Tuesday, 22 April 2014 07:43




India is home to the largest child population in the world. The Constitution of India guarantees Fundamental Rights to all children in the country and empowers the State to make special provisions for children. The Directive Principles of State Policy in the Constitution specifically guide the State in securing the tender age of children from abuse and ensuring that children are given opportunities and facilities to develop in a healthy manner in conditions of freedom and dignity. The State is responsible for ensuring that childhood is protected from exploitation and moral and material abandonment.

The National Policy for Children (NPC), 1974 was adopted by the Government of India on 22nd August, 1974. This Policy describes children as a supremely important asset and makes the State responsible to provide basic services to children, both before and after birth, and also during their growing years and different stages of development.

With the advent of globalization and development, new challenges have emerged, which impact children’s lives, health, security and development. The recognition of the child as a person with inherent and inalienable rights, which are interrelated and interdependent, made it necessary to update and expand the 1974 Policy with focus on child rights. The revised Policy addresses continuing and new challenges, and aims to realize the full range of child rights for all children in the country.

Key priorities of the policy are:

a) Survival, Health and Nutrition

The right to life, survival, health and nutrition is an inalienable right of every child and will receive the highest priority. The State stands committed to ensure equitable access to holistic and essential health care, both preventive and curative, of the highest standard, for all children before, during and after birth, and throughout the period of their growth and development.

The State shall take all necessary measures to: Improve maternal health care, including safe delivery by skilled health personnel; Provide universal access to information for making informed choices related to birth and spacing of children; Secure the right of the girl child to life, survival and health; Provide access to management of neo-natal and childhood illnesses and protect children from all water borne, vector borne, communicable and other childhood diseases and Prevent discrimination faced by children with disabilities and provide health services needed by them.

b) Education and Development

Every child has equal right to learning, knowledge and education. The State recognises its responsibility to secure this right for every child, with due regard for special needs, through access, provision and promotion of required environment, information, infrastructure, services and supports, towards the development of the child’s fullest potential.

The State shall take all necessary measures to: ensure that all children enjoy their right to free and compulsory education from preschool to completion of secondary school without any disruption. The State shall ensure that every child in the 6-14 years of age is in school and enjoys her fundamental right to education as enshrined in the Constitution under the RTE Act.

The State shall ensure that there is universalisation of secondary school education so that children are in schools until 18 years of age and provision for hostels and residential facilities, scholarships and free education are made to enable children continue in the education stream.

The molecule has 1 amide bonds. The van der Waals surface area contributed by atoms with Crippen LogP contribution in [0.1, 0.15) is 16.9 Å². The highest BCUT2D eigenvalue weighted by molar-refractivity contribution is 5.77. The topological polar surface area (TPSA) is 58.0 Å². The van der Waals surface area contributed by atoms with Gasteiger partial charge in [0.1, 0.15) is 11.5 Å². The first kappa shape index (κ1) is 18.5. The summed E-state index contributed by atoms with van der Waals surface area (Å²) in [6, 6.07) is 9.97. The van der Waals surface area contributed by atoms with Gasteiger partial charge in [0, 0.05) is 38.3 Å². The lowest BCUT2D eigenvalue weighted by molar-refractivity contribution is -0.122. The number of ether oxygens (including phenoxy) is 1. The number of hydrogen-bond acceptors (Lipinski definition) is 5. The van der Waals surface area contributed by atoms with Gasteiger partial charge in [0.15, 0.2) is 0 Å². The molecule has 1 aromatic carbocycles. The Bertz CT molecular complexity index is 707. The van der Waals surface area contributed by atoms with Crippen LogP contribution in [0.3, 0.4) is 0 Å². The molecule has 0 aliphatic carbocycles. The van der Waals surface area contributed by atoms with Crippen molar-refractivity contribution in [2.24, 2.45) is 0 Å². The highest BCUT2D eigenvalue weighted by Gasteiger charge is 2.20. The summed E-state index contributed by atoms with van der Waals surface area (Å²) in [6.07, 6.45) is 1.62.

c) Protection

A safe, secure and protective environment is a precondition for the realisation of all other rights of children. Children have the right to be protected wherever they are.

It is the responsibility of the State to create a caring and protective environment for all children, to reduce their vulnerability in all situations and protect them from all forms of violence and abuse, neglect, stigma, discrimination, deprivation, exploitation including economic exploitation and sexual exploitation, abandonment, separation, abduction, sale or trafficking for any purpose or in any form, pornography, substance abuse, or any other activity that takes undue advantage of them, or harmstheir personhood and affects their development.

The State shall promote child friendly jurisprudence, enact progressive legislation, build a child responsive protection system, and promote effective enforcement of legislative and administrative measures for comprehensively addressing issues related to child protection.

d) Participation

The State has the primary responsibility to ensure that children are made aware of their rights, and provided with opportunities and support to develop skills to form aspirations and express their views, in accordance with their age, maturity and evolving capacities, and enable them to be involved in their own development and in all matters concerning and affecting them. The State shall engage all stakeholders in developing mechanisms for children to share their grievances without fear in all settings (family, schools, institutions, community). Children must know that the grievance procedure exists, know how it works, and know how to file a complaint.

The State shall promote and strengthen respect for the views of the child, within the family; community; schools and institutions; different levels of governance; as well as in judicial and administrative proceedings that concern them.

The State commits to allocate the required financial, material and human resources, with transparency, and their efficient and effective use, with accountability, to implement this Policy. Child budgeting will track allocation and utilisation of resources and their impact on outcomes for children.



Last Updated on Wednesday, 23 April 2014 07:17